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Passive-Aggressiveness Can Be Verbally Abusive

January 11, 2024 Cheryl Wozny

When many people think of verbal abuse, they picture an angry person screaming insults or spewing vicious words, but passive aggressiveness can be verbally abusive, too. Verbal abuse doesn't have to include yelling or potential threats. Sometimes, passive-aggressive verbal abuse can be just as harmful. 

Passive-Aggressive Actions that Are Verbally Abusive

While it can be simple to spot verbal abuse when it is clear, subtle comments or behaviors may be more challenging to decipher. I have experienced both blatant and passive-aggressive verbal abuse actions in my relationships.

After years of therapy, I know now that some actions I've experienced in the past are verbally abusive. A few of these examples include: 

  • Being ignored or pretending I don't exist or matter
  • Backhanded compliments that are insulting
  • Using sarcastic remarks
  • Avoiding making joint decisions
  • Refusing to participate in activities with me
  • Deliberately procrastinating to force me to complete tasks
  • Purposely making me feel uncomfortable in public

Although these examples don't seem as hurtful as screaming insults, they can lead to many negative side effects. I've experienced low self-esteem and debilitating anxiety on many occasions due to this passive-aggressive verbal abuse.

On several occasions, I was a coach for my child's sports team. One year was exceptionally awful for me, though. Although the other coaches were not openly abusive to me, they refused to listen to my input at practice or during games.

I was ignored and later realized they only asked me to participate because I had the much-needed certifications the other coaches didn't have. Because I had enough experience with passive-aggressiveness and verbal abuse, I hid the effects from my child and other parents so no one knew. This appeasing reaction allowed the other coaches to continue this harmful behavior without any consequences. 

Passive-Aggressive Verbal Abuse Promotes Appeasement 

Openly harmful verbal abuse can ignite a fight or flight response, creating a dynamic of fear. However, passive-aggressive verbal abuse relies on an individual's appeasement. The abuser is using a passive approach to get another person to appease their wants and needs. 

Often, abusers will defend themselves, refusing to acknowledge their abusive behaviors since they aren't direct insults or anger-fueled screaming matches. They put the responsibility onto the victim so they can be absolved of any wrongdoing.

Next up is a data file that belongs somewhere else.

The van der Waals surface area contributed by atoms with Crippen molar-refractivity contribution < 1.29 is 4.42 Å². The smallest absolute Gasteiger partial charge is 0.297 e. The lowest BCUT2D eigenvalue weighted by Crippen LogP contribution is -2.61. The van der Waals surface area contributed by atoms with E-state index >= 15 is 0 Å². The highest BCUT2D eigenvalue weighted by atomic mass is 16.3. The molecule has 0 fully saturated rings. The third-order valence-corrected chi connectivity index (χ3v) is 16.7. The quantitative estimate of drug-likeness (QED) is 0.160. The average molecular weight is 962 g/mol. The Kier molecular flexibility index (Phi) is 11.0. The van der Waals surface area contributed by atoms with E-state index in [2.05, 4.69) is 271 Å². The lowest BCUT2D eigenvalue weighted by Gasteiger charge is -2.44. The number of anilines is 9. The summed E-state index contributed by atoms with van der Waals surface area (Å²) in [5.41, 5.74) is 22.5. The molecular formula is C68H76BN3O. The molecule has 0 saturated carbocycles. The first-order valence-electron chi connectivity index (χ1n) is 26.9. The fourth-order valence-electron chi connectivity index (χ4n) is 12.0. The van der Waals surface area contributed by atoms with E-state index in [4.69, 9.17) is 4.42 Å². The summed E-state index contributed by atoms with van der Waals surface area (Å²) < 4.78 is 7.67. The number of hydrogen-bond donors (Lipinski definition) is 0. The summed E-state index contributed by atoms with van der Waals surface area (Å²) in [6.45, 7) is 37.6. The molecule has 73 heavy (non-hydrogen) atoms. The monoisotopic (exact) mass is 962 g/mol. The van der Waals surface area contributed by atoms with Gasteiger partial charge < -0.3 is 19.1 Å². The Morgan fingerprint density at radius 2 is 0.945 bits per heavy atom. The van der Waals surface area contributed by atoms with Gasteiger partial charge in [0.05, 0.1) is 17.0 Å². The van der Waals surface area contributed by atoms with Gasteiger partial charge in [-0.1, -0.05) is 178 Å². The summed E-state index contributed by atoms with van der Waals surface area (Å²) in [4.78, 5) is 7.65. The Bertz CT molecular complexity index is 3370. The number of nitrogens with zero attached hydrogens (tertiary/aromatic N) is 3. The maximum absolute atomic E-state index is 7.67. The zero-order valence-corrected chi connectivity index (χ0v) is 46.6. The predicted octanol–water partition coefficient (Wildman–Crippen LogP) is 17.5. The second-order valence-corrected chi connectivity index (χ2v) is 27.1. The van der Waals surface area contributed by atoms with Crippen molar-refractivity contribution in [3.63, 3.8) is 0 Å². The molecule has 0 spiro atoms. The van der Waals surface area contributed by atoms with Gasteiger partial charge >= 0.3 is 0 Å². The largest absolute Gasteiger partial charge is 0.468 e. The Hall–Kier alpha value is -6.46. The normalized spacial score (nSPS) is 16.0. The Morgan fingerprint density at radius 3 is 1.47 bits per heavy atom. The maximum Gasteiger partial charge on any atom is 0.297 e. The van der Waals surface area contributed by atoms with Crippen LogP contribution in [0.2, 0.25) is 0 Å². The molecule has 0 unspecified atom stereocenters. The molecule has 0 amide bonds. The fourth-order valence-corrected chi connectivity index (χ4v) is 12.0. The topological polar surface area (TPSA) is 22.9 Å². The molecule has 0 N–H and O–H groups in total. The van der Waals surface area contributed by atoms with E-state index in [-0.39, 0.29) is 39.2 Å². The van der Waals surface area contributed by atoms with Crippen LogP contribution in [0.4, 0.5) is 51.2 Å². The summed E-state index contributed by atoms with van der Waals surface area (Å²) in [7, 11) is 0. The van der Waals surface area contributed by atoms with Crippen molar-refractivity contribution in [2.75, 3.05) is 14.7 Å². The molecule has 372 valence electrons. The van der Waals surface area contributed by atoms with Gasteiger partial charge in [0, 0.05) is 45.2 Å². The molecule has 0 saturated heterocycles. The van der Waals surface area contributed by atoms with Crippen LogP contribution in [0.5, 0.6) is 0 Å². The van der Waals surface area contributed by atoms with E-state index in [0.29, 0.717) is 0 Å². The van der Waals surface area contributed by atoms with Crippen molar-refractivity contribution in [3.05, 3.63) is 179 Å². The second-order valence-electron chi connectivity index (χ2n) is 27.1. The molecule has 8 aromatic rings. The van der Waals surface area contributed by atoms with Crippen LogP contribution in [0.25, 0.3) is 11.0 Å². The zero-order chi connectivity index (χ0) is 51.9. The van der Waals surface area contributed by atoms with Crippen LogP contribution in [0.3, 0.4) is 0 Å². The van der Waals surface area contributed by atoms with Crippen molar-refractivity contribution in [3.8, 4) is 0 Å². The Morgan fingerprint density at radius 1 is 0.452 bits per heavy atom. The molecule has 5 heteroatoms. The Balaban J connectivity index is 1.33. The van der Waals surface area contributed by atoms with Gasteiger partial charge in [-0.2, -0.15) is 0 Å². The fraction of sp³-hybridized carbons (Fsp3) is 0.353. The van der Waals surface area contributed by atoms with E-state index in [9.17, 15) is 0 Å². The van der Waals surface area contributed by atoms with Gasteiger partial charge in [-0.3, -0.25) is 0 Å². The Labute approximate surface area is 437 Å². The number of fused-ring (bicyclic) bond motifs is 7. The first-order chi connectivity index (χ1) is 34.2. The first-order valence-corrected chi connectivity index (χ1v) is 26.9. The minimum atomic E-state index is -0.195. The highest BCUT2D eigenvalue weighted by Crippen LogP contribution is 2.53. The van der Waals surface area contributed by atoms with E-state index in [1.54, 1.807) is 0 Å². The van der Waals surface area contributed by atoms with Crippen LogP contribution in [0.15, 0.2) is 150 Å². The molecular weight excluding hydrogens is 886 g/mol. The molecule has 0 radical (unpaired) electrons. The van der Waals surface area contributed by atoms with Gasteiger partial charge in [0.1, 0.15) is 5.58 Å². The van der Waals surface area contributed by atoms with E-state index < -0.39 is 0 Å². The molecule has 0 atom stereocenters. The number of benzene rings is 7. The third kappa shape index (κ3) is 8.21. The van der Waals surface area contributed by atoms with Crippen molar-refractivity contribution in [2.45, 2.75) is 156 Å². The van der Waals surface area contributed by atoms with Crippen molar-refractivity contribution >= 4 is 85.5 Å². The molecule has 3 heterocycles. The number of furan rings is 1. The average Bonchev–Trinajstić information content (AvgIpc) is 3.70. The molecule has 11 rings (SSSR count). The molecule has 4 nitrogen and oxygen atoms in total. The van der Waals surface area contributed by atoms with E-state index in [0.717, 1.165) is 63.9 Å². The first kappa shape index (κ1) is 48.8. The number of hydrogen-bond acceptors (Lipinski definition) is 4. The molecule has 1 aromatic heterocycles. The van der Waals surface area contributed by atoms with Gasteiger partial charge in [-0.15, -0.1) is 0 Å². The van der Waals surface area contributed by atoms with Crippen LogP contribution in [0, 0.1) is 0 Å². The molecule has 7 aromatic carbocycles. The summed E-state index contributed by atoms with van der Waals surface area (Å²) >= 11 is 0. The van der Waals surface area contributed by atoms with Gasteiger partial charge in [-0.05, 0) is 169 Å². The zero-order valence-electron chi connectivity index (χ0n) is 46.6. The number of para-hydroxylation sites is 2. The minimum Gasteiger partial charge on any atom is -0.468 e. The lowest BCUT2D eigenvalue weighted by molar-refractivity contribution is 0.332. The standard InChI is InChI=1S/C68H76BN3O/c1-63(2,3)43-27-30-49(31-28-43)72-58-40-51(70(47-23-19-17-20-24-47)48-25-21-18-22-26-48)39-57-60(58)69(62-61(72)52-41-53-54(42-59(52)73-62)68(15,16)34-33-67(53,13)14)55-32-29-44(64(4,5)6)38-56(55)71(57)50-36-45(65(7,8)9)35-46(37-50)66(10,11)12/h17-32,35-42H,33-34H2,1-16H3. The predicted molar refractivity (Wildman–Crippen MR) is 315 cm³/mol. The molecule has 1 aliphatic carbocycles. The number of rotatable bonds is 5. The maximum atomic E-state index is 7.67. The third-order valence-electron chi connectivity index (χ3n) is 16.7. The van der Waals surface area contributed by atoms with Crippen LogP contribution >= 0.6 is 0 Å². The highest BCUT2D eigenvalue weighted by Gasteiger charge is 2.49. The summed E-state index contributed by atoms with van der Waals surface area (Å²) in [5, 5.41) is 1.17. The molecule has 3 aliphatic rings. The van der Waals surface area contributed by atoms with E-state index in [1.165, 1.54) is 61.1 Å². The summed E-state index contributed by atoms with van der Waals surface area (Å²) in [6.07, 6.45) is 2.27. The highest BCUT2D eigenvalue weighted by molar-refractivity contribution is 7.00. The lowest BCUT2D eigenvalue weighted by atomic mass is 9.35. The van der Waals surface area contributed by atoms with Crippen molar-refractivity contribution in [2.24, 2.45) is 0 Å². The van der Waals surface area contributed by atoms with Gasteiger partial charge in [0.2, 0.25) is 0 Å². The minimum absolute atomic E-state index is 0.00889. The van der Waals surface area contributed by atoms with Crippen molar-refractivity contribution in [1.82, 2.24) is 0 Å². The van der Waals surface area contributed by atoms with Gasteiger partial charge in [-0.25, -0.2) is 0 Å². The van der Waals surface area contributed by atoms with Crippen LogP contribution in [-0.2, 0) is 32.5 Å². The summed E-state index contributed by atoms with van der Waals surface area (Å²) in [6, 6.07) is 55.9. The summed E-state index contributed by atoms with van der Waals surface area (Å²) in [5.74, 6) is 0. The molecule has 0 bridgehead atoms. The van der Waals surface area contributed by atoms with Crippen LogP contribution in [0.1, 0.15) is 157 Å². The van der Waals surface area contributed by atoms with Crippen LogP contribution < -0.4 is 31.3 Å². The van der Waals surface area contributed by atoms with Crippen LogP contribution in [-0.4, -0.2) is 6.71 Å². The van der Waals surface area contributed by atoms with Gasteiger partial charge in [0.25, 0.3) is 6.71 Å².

In one instance, an individual steamrolled me during a game, forcing themselves into a position of authority without collaborating with me. I was unable to complete my respected coaching duties during that time, leaving my child and the other kids in a state of confusion and anxiety.  

I didn't want to make a scene in front of the children, so I settled on appeasement to get through the game. Afterward, I chatted with the other coaches and team manager about the situation and how it could not happen again. Unfortunately, they made me feel like I was overreacting, reinforcing the passive-aggressive, verbally abusive behavior. 

It can be challenging to find your voice when facing verbal abuse, especially when it comes from passive-aggressive actions. Remember that your feelings are valid, and no one should be made to feel like they are unworthy. If you have concerns about passive-aggressive verbal abuse, you can reach out to a professional for help. Your mental health matters and should be a top priority. 

APA Reference
Wozny, C. (2024, January 11). Passive-Aggressiveness Can Be Verbally Abusive, HealthyPlace. Retrieved on 2024, June 17 from https://www.healthyplace.com/blogs/verbalabuseinrelationships/2024/1/passive-aggressiveness-can-be-verbally-abusive



Author: Cheryl Wozny

Cheryl Wozny is a freelance writer and published author of several books, including mental health resources for children titled, Why Is My Mommy So Sad? and Why is My Daddy So Sick? Writing has become her way of healing and helping others. Find Cheryl on TwitterInstagramFacebook, and her blog

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